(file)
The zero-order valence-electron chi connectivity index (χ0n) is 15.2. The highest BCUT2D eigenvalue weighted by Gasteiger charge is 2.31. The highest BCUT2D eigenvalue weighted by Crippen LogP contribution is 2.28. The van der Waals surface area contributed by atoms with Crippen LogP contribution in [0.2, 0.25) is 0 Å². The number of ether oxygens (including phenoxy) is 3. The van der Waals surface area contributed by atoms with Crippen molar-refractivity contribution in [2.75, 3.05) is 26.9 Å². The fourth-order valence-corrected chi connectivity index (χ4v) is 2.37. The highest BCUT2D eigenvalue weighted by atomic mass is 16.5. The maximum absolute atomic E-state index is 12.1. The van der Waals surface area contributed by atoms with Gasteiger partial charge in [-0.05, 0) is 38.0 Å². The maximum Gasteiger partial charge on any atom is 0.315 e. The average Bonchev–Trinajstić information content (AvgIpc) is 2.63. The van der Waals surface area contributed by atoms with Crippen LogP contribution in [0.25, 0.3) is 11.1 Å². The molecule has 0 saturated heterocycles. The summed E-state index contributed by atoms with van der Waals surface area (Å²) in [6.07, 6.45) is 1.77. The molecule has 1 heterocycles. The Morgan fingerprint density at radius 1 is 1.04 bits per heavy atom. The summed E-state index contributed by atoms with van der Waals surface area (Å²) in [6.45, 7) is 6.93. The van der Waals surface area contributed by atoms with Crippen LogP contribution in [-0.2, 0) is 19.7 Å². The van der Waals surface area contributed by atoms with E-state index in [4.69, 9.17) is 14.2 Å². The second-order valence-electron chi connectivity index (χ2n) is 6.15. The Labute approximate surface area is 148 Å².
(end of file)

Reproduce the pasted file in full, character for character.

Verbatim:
The zero-order valence-electron chi connectivity index (χ0n) is 15.2. The highest BCUT2D eigenvalue weighted by Gasteiger charge is 2.31. The highest BCUT2D eigenvalue weighted by Crippen LogP contribution is 2.28. The van der Waals surface area contributed by atoms with Crippen LogP contribution in [0.2, 0.25) is 0 Å². The number of ether oxygens (including phenoxy) is 3. The van der Waals surface area contributed by atoms with Crippen molar-refractivity contribution in [2.75, 3.05) is 26.9 Å². The fourth-order valence-corrected chi connectivity index (χ4v) is 2.37. The highest BCUT2D eigenvalue weighted by atomic mass is 16.5. The maximum absolute atomic E-state index is 12.1. The van der Waals surface area contributed by atoms with Gasteiger partial charge in [-0.05, 0) is 38.0 Å². The maximum Gasteiger partial charge on any atom is 0.315 e. The average Bonchev–Trinajstić information content (AvgIpc) is 2.63. The van der Waals surface area contributed by atoms with Crippen LogP contribution in [0.25, 0.3) is 11.1 Å². The molecule has 0 saturated heterocycles. The summed E-state index contributed by atoms with van der Waals surface area (Å²) in [6.07, 6.45) is 1.77. The molecule has 1 heterocycles. The Morgan fingerprint density at radius 1 is 1.04 bits per heavy atom. The summed E-state index contributed by atoms with van der Waals surface area (Å²) in [6.45, 7) is 6.93. The van der Waals surface area contributed by atoms with Crippen LogP contribution in [-0.2, 0) is 19.7 Å². The van der Waals surface area contributed by atoms with E-state index in [4.69, 9.17) is 14.2 Å². The second-order valence-electron chi connectivity index (χ2n) is 6.15. The Labute approximate surface area is 148 Å².